Monday, June 16, 2014

On Review

"Some of my favorite critiques of my work come from reviewers on Amazon dot com." - Mark Twain

I know, I've posted about this before, but it keeps coming up like deviled eggs that were left in the fridge for a day too long.

The topic: reviewing authors' work somewhere others can/will read it (like Amazon or Goodreads)

The short discussion: pretend like it's Nike and just do it.

The longer version: if you read something and enjoy it, the best thing you can do to thank that author is to take the time to write a review on sites such as Amazon or Goodreads.  I know, I haven't reviewed every single work I've read, either, but I've reviewed many of them.  I keep telling myself that I'm going to go back and do the deed for those I read way back in the past, but I think I'm kidding myself. Still, I make a point, these days, of reviewing what I finish reading.  With me, it's the Golden Rule. 

With me asking it of my readers, it's more a case of begging for the delectable help.

The biggest thing that kept me from reviewing works in the early days was, purely and simply, a myth propagated by reverse psychology.  Specifically, I always figured that I wouldn't want to receive anything but a 5 star rating (out of 5 stars), and if I were to give a review, I wouldn't want that author to think I was dissing them, and so I didn't wish to assign anything less than that.  Most works, frankly, don't deserve 5 out of 5 stars in a critical review, and so therefore I was stuck not reviewing most works.

It's a myth, I tell you.

Specifically, it's a myth that authors don't want to receive anything less than 5 stars.  Okay, some really don't, and I get that.  Many of us, though, react quite favorably to a well-written review of our work, 5 stars or no.  That's because many of us have read other works before, and we recognize that not everybody likes everything about every work--and further, we recognize that that's okay.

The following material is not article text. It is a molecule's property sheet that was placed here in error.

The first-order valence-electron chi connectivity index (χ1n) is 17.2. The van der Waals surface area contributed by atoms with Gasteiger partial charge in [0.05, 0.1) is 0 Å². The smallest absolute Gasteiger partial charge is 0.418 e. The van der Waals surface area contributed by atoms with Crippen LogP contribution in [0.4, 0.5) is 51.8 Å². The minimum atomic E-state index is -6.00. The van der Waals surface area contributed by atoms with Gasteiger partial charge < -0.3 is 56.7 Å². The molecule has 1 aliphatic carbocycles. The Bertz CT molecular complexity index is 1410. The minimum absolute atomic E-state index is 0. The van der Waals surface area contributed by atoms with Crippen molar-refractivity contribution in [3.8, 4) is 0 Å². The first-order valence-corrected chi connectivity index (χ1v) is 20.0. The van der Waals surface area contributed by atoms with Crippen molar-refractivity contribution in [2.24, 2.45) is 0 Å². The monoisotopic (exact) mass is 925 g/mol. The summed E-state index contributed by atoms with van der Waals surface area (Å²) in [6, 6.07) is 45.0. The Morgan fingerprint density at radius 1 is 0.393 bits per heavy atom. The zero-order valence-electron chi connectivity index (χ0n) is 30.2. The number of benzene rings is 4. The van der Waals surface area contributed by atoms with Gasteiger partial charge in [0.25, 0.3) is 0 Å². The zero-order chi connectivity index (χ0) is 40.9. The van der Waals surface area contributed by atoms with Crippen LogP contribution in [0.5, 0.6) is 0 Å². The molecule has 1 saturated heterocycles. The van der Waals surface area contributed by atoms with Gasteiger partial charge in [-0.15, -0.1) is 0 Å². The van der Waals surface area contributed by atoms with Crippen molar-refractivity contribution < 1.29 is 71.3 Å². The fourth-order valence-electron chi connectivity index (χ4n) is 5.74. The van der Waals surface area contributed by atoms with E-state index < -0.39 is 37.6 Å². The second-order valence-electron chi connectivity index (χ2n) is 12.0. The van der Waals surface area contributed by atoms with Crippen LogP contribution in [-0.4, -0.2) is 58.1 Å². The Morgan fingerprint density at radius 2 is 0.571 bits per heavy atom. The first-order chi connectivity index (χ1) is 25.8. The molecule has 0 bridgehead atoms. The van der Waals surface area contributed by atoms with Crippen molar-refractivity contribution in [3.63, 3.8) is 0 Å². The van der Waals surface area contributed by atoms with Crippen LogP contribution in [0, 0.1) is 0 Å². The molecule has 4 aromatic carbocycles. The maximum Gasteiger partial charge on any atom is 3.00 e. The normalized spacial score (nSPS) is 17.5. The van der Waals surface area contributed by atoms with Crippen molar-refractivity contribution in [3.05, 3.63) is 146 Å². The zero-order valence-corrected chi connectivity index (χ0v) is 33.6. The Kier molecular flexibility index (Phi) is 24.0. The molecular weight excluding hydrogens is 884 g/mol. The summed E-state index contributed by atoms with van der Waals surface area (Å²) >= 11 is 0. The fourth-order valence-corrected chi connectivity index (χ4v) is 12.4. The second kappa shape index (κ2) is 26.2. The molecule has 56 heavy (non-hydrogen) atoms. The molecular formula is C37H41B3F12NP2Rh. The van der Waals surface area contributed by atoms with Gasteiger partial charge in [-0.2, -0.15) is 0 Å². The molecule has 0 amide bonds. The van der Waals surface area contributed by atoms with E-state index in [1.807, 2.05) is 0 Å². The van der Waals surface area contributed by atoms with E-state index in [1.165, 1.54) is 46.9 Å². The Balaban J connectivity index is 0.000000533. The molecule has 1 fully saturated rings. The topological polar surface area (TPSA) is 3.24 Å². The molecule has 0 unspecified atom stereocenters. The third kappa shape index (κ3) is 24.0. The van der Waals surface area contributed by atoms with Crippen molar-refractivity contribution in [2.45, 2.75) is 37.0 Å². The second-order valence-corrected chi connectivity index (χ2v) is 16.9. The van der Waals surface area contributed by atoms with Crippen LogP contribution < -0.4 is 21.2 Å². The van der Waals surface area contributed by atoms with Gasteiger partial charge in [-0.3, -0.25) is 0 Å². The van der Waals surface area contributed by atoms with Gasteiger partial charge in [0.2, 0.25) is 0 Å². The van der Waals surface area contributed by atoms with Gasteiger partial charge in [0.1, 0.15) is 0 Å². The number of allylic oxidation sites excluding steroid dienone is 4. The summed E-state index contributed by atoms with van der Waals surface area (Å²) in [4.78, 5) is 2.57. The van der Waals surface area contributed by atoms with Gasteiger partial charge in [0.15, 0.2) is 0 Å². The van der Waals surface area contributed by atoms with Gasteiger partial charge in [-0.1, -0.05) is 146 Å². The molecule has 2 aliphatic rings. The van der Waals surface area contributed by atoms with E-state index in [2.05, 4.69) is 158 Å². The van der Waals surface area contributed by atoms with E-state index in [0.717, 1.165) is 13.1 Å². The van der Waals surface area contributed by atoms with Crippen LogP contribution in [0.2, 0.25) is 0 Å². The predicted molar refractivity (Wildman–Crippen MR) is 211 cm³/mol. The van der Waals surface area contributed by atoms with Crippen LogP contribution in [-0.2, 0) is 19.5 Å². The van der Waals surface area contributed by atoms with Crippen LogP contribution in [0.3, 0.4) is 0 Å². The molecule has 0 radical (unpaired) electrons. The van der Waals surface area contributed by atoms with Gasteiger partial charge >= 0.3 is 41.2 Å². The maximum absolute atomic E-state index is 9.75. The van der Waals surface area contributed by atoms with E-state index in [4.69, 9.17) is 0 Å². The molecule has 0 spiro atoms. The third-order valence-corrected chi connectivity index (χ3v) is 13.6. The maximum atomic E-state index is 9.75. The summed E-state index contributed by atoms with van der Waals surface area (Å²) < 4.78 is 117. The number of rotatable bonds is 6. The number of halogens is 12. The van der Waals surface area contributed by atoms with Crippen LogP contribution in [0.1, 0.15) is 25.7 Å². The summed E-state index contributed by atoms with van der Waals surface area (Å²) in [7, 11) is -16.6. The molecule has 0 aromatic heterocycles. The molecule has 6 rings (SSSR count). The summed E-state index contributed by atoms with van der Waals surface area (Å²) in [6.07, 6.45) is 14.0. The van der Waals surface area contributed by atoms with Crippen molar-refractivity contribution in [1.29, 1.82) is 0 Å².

Example:  I very recently found a fairly new review (um, yes, I used to check my reviews every single day, but though that's a perfectly normal habit for a new author, it's unhealthy as crap) on my prequel novella, Undercover Truths - Undercover Lies.  I whooped and hollered in joy at reading it.  Please look below to see why:

"The only reason for a four versus five stars is that I have this pet peeve about female characters that appear strong and independent but immediately fawn when an alpha male looks in their direction. Anyways, The first novella set the stage for the subsequent series. I liked how it set out the relationships of the key characters and provided some back story. The second novella is post technology and provides the transition of how Stacy became a God. I haven't read the series but am now intrigued to see how it all unfolds. The writing is clear... It moves the story along. The plot is clear... It doesn't keep the reader wondering. This author's work will certainly be on my list of future reads."

Now, lookit.  "OMFG it's only 4 stars instead of 5!  What a rotten review; this will ruin my ability to sell this book and make me stop authoring to go live in a van down by the river eating government cheese!" is what I'd've imagined would run through my head years ago.  You know what experience has taught me, though?  That's completely not what ran through my head when I read the review. 

I mean, 4 stars out of 5 is pretty good, for one thing.  But you see what else is in this review?  It details what the reader liked (clear writing, clear plot) and what she didn't like (my abuse of the main female character).  That kind of information is priceless for an author!  For a reader, too, incidentally--as a reader selecting books, these are precisely the kind of reviews I like to read.  But as an author, I want to send this reviewer a personalized thank-you note. 

It's awesome. 

Now, this reader didn't like the way I abused Stacy.  That's okay, really.  It's better than okay.  Fact is, what she's complaining about is precisely how I wanted it to be.  See the beauty?  The critical comment on this review means that I succeeded.  Yes, some people don't like that.  I get that it's her--and others'--pet peeve.  But in order to tell the story of how Stacy came to be the antagonist in--well, I won't ruin the plot--my books, that's how she needed to be.

So please, again, write reviews.  It's the kindest, bestest gift you can give an author, really, whether or not you put all five stars on it.


PS--no, Mark Twain didn't write the quote above.  I'm just seeing if you're paying attention.

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